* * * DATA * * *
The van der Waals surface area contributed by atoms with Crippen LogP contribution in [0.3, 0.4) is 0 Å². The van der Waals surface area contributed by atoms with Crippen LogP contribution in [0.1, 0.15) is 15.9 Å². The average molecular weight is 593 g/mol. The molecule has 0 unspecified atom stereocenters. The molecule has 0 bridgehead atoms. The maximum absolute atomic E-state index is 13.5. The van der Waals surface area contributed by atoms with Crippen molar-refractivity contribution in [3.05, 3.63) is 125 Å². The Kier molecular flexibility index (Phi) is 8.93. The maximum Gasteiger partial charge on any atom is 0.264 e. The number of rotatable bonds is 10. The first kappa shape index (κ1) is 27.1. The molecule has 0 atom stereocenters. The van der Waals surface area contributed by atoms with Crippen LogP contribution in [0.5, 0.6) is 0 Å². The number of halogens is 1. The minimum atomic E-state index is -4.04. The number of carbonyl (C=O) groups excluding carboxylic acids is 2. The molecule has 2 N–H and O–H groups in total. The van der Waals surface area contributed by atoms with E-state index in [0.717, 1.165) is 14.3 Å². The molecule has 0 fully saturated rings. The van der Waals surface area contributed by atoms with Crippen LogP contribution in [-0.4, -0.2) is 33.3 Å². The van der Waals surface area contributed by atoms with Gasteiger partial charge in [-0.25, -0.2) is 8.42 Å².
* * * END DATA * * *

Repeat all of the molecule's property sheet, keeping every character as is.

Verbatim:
The van der Waals surface area contributed by atoms with Crippen LogP contribution in [0.3, 0.4) is 0 Å². The van der Waals surface area contributed by atoms with Crippen LogP contribution in [0.1, 0.15) is 15.9 Å². The average molecular weight is 593 g/mol. The molecule has 0 unspecified atom stereocenters. The molecule has 0 bridgehead atoms. The maximum absolute atomic E-state index is 13.5. The van der Waals surface area contributed by atoms with Crippen molar-refractivity contribution in [3.05, 3.63) is 125 Å². The Kier molecular flexibility index (Phi) is 8.93. The maximum Gasteiger partial charge on any atom is 0.264 e. The number of rotatable bonds is 10. The first kappa shape index (κ1) is 27.1. The molecule has 0 atom stereocenters. The van der Waals surface area contributed by atoms with Crippen LogP contribution in [0.5, 0.6) is 0 Å². The number of halogens is 1. The minimum atomic E-state index is -4.04. The number of carbonyl (C=O) groups excluding carboxylic acids is 2. The molecule has 2 N–H and O–H groups in total. The van der Waals surface area contributed by atoms with E-state index in [0.717, 1.165) is 14.3 Å². The molecule has 0 fully saturated rings. The van der Waals surface area contributed by atoms with Crippen LogP contribution in [-0.4, -0.2) is 33.3 Å². The van der Waals surface area contributed by atoms with Gasteiger partial charge in [-0.25, -0.2) is 8.42 Å².